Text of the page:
Gasoline costs across Canada are expected to keep smashing records despite a significant mid-week dip in the price of oil.

The average Canadian retail fuel price Thursday morning climbed to nearly $1.87 per litre, up from about $1.85 on Wednesday and $1.66 per lire last week, according to gasoline price tracking website

The gains came in spite of the first significant pullback in crude prices since the war in Ukraine started and sent demand soaring. On Wednesday, the price of benchmark West Texas Intermediate closed at US$110.36, down nearly 11 per cent from the previous day's trading.

WTI hovered around US$110 again mid-morning Thursday. analyst Patrick de Haan said while Wednesday's crude selloff is welcome news for drivers, retail prices at the pumps lag behind oil prices by several days.

That means, he said on Twitter, that gasoline prices will continue to rise in the immediate future.

"Stations haven't fully passed the rise on, so it doesn't mean lower prices yet, it means a slowdown in the increases," de Haan said. "Stations won't have to go up quite as much."

Natural Resources Canada data shows the daily national average retail price for gasoline Wednesday was $1.87 per litre. In parts of B.C., including Vancouver, prices have topped $2 per litre this week.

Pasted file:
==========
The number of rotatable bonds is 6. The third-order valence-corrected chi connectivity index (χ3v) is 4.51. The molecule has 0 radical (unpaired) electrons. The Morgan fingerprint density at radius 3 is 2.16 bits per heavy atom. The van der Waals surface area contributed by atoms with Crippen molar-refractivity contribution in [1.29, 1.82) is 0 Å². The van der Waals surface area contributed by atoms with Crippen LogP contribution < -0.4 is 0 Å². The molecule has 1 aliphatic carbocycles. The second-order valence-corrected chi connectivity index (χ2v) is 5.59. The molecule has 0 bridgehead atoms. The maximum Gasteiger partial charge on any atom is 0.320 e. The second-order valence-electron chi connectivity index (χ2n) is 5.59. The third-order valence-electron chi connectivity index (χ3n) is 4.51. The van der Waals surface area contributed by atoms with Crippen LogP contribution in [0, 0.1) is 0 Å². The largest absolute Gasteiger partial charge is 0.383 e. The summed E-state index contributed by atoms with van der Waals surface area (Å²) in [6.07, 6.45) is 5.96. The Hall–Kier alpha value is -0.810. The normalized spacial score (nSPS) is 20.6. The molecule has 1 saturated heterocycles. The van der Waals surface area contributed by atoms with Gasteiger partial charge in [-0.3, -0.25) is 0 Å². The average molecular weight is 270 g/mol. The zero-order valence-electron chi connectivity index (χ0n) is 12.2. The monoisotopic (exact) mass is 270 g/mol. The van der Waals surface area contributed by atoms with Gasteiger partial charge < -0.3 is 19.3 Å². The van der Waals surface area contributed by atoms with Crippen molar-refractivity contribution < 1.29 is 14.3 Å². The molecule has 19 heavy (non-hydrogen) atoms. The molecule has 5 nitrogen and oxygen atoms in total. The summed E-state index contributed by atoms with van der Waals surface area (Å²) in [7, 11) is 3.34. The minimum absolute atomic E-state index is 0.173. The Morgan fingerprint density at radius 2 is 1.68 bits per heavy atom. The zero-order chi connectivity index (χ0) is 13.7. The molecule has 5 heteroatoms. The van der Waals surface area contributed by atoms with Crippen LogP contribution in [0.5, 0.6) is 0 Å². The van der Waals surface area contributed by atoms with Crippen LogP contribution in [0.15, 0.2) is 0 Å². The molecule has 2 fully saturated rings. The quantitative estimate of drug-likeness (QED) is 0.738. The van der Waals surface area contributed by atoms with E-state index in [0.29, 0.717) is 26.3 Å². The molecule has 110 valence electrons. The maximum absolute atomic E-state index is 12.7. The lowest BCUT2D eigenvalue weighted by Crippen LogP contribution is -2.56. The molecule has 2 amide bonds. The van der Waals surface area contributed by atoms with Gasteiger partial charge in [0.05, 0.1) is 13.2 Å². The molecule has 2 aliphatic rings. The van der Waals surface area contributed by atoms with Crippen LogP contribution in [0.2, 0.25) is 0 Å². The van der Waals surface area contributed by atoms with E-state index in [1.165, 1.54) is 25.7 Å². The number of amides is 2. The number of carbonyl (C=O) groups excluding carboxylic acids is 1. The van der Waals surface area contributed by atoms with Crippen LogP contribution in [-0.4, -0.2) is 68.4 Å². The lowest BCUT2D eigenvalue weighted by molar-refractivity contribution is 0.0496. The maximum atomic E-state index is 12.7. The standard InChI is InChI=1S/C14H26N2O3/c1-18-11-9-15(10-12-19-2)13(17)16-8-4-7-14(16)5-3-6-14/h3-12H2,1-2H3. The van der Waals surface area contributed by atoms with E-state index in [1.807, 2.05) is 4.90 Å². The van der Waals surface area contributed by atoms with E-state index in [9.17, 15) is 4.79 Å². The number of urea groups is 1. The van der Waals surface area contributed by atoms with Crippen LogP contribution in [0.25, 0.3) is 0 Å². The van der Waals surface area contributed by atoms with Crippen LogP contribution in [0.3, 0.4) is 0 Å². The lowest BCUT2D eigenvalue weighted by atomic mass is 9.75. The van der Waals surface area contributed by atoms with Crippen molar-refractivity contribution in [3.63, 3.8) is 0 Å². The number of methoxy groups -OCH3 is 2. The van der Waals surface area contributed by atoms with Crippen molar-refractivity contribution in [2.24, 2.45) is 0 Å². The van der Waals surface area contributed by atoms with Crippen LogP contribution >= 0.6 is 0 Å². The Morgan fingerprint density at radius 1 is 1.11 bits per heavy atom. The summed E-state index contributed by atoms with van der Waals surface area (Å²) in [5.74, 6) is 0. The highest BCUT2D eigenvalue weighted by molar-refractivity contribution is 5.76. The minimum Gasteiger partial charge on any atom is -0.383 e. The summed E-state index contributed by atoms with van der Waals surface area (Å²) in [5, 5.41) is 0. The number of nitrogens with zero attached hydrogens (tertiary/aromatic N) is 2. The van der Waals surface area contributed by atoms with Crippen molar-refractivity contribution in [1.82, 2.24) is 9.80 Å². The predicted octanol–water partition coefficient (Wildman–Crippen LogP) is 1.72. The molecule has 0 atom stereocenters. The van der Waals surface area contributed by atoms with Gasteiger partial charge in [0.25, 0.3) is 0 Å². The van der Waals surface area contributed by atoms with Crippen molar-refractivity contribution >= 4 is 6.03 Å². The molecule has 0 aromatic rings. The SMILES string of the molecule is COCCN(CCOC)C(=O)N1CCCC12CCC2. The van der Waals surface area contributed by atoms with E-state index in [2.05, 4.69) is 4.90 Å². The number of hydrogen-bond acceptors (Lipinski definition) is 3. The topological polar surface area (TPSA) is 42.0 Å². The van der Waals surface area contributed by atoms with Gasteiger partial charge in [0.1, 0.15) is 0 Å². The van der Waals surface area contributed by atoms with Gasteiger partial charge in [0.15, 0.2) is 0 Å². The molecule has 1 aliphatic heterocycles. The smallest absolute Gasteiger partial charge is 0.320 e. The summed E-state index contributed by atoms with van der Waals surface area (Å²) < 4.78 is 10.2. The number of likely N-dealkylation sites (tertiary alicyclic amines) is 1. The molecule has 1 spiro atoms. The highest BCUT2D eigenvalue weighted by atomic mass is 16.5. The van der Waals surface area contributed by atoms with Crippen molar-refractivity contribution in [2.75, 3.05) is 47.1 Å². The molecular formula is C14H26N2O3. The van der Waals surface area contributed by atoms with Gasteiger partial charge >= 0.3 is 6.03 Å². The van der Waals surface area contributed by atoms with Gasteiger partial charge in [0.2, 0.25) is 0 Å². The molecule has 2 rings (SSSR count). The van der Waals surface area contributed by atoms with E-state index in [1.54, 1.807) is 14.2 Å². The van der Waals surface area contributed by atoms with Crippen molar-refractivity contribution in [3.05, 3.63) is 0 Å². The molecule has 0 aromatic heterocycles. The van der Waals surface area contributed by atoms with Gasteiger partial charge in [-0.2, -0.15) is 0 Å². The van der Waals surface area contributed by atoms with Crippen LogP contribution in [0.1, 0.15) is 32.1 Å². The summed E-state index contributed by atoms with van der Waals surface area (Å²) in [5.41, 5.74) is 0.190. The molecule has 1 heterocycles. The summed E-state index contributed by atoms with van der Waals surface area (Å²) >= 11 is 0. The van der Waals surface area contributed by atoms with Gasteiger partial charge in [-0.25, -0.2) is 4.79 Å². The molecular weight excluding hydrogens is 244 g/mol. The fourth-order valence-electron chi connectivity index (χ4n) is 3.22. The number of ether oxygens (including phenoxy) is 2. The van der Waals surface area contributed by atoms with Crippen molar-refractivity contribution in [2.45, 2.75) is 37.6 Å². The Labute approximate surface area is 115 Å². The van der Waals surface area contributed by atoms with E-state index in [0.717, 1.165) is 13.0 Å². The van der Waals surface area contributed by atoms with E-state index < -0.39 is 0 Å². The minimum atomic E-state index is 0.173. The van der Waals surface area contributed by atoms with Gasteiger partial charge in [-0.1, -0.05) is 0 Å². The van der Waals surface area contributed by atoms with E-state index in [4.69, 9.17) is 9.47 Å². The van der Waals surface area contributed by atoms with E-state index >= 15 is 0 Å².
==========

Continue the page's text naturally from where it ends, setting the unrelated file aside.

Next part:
Gasoline price forecasting site predicts Montreal and Quebec City will break the $2 per litre threshold Thursday, while many Ontario locations could see gas prices as high as $1.90 per litre.

Earlier this week, Alberta premier Jason Kenney said the province will take action on high energy prices by reducing its tax on gasoline.

He said the price at the pump for Alberta residents will drop by 13 cents per litre on April 1 for both gasoline and diesel. 

While Alberta is the only province that has committed to such a move, other Canadian premiers have also been facing pressure to do something to help residents with the cost of gas.

In Saskatchewan, the Opposition NDP has called on the governing Saskatchewan Party to reduce the provincial gas tax.

Similar calls for action have been made in B.C., though Minister of Public Safety Mike Farnworth said this week the province has no plans to follow Alberta's lead, arguing gas prices are driven by global events outside of provincial control.